“Delivering With and Delivering Well” (2014). CAMHS Press ISBN 978-0-9572096-9-5.
Types of Talking Therapies (2018) https://www.nhs.uk/conditions/stress-anxiety-depression/types-of-therapy.
D.A., Ekers, D. McMillan, D., Byford, S,. & Warren FC, (2016). Cost and Outcome of Behavioural Activation versus Cognitive Behavioural Therapy for Depression (COBRA): a randomised, controlled, non-inferiority trial. DOI:https://doi.org/10.1016/S0140-6736(16)31140-0.
Friedberg R.D. (2006) A Cognitive-Behavioral Approach to Family Therapy. Journal Contemporary Psychotherapy 36:159–165. DOI 10.1007/s10879-006-9020-2.
Brittany M. Rudy, B.M., Zavrou, S., Johnco, C., Storch, E.A. & Lewin (2017). Parent-Led Exposure Therapy: A Pilot Study of a Brief Behavioral Treatment for Anxiety in Young Children: Journal of Child and Family Studies volume 26, pages2475–2484(2017).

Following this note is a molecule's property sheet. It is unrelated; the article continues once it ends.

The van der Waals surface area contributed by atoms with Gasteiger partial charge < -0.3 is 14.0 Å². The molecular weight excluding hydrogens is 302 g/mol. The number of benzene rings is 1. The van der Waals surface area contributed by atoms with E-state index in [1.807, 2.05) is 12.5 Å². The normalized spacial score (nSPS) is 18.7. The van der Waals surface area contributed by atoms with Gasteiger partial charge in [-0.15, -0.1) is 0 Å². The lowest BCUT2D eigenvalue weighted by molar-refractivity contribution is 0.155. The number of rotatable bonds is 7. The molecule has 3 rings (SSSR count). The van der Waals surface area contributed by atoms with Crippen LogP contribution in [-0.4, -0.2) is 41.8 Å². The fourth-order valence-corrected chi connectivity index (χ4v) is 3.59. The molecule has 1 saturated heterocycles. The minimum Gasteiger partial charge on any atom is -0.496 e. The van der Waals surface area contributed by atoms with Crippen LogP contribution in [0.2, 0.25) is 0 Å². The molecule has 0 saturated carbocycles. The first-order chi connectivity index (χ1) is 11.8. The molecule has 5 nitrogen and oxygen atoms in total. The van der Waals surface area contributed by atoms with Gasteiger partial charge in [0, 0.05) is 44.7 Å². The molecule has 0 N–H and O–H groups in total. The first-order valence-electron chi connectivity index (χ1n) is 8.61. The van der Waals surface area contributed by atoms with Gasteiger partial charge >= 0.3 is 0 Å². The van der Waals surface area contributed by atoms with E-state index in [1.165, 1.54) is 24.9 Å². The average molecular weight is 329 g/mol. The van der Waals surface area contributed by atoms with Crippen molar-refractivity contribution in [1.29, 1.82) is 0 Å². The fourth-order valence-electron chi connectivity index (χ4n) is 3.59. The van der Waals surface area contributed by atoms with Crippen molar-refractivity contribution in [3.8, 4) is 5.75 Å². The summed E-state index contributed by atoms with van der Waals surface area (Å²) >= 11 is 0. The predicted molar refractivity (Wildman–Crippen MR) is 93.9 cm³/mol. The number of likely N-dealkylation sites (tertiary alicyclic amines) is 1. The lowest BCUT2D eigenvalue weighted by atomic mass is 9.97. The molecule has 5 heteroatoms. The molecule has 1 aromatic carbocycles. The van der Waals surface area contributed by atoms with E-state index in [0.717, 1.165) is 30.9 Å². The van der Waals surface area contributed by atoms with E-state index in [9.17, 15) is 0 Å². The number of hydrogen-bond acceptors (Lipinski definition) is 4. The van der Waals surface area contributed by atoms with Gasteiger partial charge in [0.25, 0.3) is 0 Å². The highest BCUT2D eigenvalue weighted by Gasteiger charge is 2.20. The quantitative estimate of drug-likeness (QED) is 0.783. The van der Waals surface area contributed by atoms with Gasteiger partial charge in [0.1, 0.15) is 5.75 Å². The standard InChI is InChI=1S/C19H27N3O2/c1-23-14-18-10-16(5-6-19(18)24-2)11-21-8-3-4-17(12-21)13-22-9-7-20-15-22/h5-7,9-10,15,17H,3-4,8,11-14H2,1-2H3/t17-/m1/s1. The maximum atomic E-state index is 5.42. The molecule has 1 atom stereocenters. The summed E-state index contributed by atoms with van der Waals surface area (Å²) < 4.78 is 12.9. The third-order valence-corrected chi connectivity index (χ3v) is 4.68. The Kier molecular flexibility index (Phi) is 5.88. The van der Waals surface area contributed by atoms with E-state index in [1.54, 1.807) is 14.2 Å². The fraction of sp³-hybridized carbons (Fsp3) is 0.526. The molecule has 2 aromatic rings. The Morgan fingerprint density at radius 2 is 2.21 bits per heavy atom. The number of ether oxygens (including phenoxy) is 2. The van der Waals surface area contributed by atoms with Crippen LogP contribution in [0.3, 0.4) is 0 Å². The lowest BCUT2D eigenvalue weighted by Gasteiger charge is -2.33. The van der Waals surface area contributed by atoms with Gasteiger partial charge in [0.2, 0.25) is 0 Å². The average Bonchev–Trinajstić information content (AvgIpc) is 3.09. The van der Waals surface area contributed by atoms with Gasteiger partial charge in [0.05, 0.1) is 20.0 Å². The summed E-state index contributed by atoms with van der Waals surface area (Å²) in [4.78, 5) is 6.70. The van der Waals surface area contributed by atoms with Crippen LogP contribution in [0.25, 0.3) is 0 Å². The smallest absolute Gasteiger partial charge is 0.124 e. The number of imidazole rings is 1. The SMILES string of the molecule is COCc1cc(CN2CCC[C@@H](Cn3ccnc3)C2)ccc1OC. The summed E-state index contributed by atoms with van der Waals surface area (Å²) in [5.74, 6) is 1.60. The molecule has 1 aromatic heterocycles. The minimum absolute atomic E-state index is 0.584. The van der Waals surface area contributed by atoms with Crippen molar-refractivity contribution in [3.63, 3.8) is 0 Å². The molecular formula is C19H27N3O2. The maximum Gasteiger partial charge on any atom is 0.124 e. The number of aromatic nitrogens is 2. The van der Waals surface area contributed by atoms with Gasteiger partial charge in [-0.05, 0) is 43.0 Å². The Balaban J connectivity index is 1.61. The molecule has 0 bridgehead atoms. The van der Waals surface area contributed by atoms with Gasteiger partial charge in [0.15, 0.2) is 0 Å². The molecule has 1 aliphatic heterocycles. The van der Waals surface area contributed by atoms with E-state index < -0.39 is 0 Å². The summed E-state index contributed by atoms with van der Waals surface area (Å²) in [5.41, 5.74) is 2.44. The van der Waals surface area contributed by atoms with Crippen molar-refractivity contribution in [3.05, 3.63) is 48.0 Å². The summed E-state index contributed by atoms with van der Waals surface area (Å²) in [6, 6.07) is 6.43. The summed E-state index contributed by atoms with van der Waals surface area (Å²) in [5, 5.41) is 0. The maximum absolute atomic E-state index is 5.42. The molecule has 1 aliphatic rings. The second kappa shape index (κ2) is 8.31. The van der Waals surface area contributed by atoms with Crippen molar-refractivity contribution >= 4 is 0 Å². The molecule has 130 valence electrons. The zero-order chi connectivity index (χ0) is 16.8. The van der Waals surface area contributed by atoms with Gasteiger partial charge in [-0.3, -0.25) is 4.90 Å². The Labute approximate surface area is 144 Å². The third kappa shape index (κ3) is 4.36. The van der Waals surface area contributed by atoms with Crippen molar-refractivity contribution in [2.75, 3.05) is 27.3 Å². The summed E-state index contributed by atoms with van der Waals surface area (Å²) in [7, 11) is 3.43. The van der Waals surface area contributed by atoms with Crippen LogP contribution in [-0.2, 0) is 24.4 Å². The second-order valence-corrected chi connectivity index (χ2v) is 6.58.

Thirlwall K., Cooper P., Creswell C., (2017) Guided parent-delivered cognitive behavioral therapy for childhood anxiety: Predictors of treatment response, Journal of Anxiety Disorders. Volume 45, January 2017, Pages 43-48.
Alfonsson, S., Parling, T., Spännargård, A., Andersson, G. & Lundgren, T. (2018) The effects of clinical supervision on supervisees and patients in cognitive behavioral therapy: a systematic review. Cognitive Behaviour Therapy. Volume 47, – Issue 3 206-228